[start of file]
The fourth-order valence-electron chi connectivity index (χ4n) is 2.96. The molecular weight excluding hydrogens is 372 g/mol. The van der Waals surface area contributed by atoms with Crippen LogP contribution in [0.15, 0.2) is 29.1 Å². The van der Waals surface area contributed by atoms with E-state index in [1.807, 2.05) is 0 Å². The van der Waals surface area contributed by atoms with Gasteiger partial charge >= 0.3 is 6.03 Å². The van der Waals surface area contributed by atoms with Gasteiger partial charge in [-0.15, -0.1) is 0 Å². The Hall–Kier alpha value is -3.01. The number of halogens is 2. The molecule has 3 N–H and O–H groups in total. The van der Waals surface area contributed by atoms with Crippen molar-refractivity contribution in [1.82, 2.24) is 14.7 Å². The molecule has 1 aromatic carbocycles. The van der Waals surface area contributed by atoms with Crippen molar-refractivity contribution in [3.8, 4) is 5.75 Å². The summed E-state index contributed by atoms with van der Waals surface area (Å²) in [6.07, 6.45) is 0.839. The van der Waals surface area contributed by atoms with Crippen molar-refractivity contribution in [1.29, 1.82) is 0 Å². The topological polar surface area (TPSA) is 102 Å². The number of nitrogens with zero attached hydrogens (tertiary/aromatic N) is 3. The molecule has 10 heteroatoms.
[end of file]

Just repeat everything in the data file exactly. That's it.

The fourth-order valence-electron chi connectivity index (χ4n) is 2.96. The molecular weight excluding hydrogens is 372 g/mol. The van der Waals surface area contributed by atoms with Crippen LogP contribution in [0.15, 0.2) is 29.1 Å². The van der Waals surface area contributed by atoms with E-state index in [1.807, 2.05) is 0 Å². The van der Waals surface area contributed by atoms with Gasteiger partial charge >= 0.3 is 6.03 Å². The van der Waals surface area contributed by atoms with Gasteiger partial charge in [-0.15, -0.1) is 0 Å². The Hall–Kier alpha value is -3.01. The number of halogens is 2. The molecule has 3 N–H and O–H groups in total. The van der Waals surface area contributed by atoms with Crippen molar-refractivity contribution in [1.82, 2.24) is 14.7 Å². The molecule has 1 aromatic carbocycles. The van der Waals surface area contributed by atoms with Crippen molar-refractivity contribution in [3.8, 4) is 5.75 Å². The summed E-state index contributed by atoms with van der Waals surface area (Å²) in [6.07, 6.45) is 0.839. The van der Waals surface area contributed by atoms with Crippen molar-refractivity contribution in [1.29, 1.82) is 0 Å². The topological polar surface area (TPSA) is 102 Å². The number of nitrogens with zero attached hydrogens (tertiary/aromatic N) is 3. The molecule has 10 heteroatoms.